• You lack funds and other resources to start your own store handle supply chain, logistics, storage, or customer services.
Alternative Chinese dependent platforms for cross-border ecommerce

The vast majority of foreign SMEs will target dependent ecommerce platforms for foreign companies. Selling your products through these marketplaces is a good compromise for a first experience in the Chinese market. This will provide you with a better knowledge of the regulations, understanding the local market and buying habits, language, logistics, customer service, preferred payment methods, and e-commerce events like Singles Day. The major alternatives are: 

  1. Kaola
  2. Tmall Global
  3. VIP Shop
  4. JD Worldwide
  5. YMatou
  6. Xiaohongshu
  7. Mia
  8. Yihaodian

Again, there may be solid reasons (such as costs, see below) why you should choose a narrow platform of which there are thousands catering to more specific needs or focus on fewer product categories such as maternity & baby care, sports & outdoors, food & beverages, and cosmetics & skincare. For new, smaller and/or less known consumer brands, it may very likely prove more productive to pick a platform that targets a narrower, specialized user base. These are often less expensive to join and benefit from.

Find a trusted local partner

Your market entry should be supported by an omnichannel marketing execution covering website, WeChat and Weibo that actively engages with the Chinese consumer. Hence, despite the lower barriers to entry via dependent platforms, the key to successful performance is strong, local partnerships with trustworthy local intermediary partners who speak the language, understand the market and the continuously evolving dynamics in the cross-border e-commerce landscape.

Prepare yourself for a steep learning curve

The local partner should help you navigate under the constantly changing market conditions. Not only do the market dynamics change quickly, the Chinese market is, indeed, very different from e.g. European markets:

Online shoppers spend more time comparing products (+20% more time before buying), and product pages are much more detailed, with longer descriptions and multiple photos.

The cross-border e-commerce consumers are young. 36% are aged 19-29 years old, and 74% are 30-40 years old.

There is strong to fierce price competition, so you have to know how to play with promotions, gifts and free delivery. Do not be afraid to reduce prices for certain SKUs.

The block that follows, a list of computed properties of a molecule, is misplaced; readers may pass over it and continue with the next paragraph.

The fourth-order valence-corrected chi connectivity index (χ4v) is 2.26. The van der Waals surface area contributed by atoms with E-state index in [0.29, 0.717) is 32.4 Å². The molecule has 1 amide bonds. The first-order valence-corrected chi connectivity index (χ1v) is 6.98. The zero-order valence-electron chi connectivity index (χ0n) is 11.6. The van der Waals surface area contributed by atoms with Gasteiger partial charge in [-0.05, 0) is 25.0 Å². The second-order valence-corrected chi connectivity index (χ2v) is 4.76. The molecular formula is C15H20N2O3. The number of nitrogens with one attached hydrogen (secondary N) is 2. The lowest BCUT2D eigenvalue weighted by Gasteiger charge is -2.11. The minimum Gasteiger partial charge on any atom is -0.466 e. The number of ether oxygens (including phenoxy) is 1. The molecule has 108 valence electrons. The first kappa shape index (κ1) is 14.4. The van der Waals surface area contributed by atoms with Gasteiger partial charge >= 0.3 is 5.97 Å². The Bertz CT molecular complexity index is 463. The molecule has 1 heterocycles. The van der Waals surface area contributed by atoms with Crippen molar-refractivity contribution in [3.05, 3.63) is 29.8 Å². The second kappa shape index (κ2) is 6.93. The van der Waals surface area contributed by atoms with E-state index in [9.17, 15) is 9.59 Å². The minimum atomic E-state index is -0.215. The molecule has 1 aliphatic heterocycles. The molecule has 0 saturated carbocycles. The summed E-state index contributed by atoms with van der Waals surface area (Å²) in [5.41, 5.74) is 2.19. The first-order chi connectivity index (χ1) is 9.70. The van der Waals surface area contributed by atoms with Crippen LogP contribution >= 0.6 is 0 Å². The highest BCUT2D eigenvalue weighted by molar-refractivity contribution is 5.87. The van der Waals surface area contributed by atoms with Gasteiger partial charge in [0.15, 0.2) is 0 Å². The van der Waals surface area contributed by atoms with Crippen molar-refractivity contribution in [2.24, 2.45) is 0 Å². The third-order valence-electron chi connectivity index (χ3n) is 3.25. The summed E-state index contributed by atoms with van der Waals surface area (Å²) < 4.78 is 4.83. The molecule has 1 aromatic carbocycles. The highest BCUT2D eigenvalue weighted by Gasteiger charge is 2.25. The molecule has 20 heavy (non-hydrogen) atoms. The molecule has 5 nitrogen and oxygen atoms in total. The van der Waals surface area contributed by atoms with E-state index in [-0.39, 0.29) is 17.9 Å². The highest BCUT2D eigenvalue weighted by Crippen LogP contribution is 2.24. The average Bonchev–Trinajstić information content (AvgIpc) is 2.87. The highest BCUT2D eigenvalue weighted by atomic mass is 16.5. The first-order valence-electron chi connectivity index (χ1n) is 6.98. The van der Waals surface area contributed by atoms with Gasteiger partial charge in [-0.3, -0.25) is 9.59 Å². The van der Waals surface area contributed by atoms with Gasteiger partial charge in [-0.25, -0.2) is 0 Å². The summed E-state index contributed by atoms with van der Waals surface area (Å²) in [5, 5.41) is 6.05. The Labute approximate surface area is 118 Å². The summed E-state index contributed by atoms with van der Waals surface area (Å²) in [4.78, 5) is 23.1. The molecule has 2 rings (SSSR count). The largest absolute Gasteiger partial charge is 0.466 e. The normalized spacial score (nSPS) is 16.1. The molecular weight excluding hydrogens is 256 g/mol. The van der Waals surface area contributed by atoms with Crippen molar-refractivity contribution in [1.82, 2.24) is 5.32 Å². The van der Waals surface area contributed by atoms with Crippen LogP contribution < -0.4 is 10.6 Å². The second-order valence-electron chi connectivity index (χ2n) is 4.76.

For delivery times, Chinese online shoppers are used to receiving their order within 24 hours and having access to customer service up until 10 pm.

There is no Facebook, nor Twitter, nor Youtube – they are all banned in China. WeChat is the main application to use for community management and generate supplementary sales.

Don’t assume that your local design enjoys superior brand value in China. Naturally, being the largest market in the world, the Chinese audience is exposed to superior brands and value propositions from all over the world. 

The Chinese consumer’s reasons to by cross-border is product quality, value for money, wide brand selection and genuine products and the top product categories are: Cosmetics, Nutrition & Healthcare, Bags & Fashion, Food & Beverages, and Childcare. Approximately 80% of all online purchases of imported products have a total value of less than RMB 1,000. And approximately 20% of cross-border e-commerce consumers spent over 2,000 RMB monthly on online shopping – a high figure when you consider that the average GDP per capita in China hovers around $8,000 per year.

Finally, China is fast moving towards a fully mobile and cashless society.

Tmall Global and JD Worldwide examples

Although Tmall Global and JD Worldwide generally target larger brands and retailers with annual sales above USD 10 million, their terms and conditions define the upper bar of market entry in China through a cross-border platform.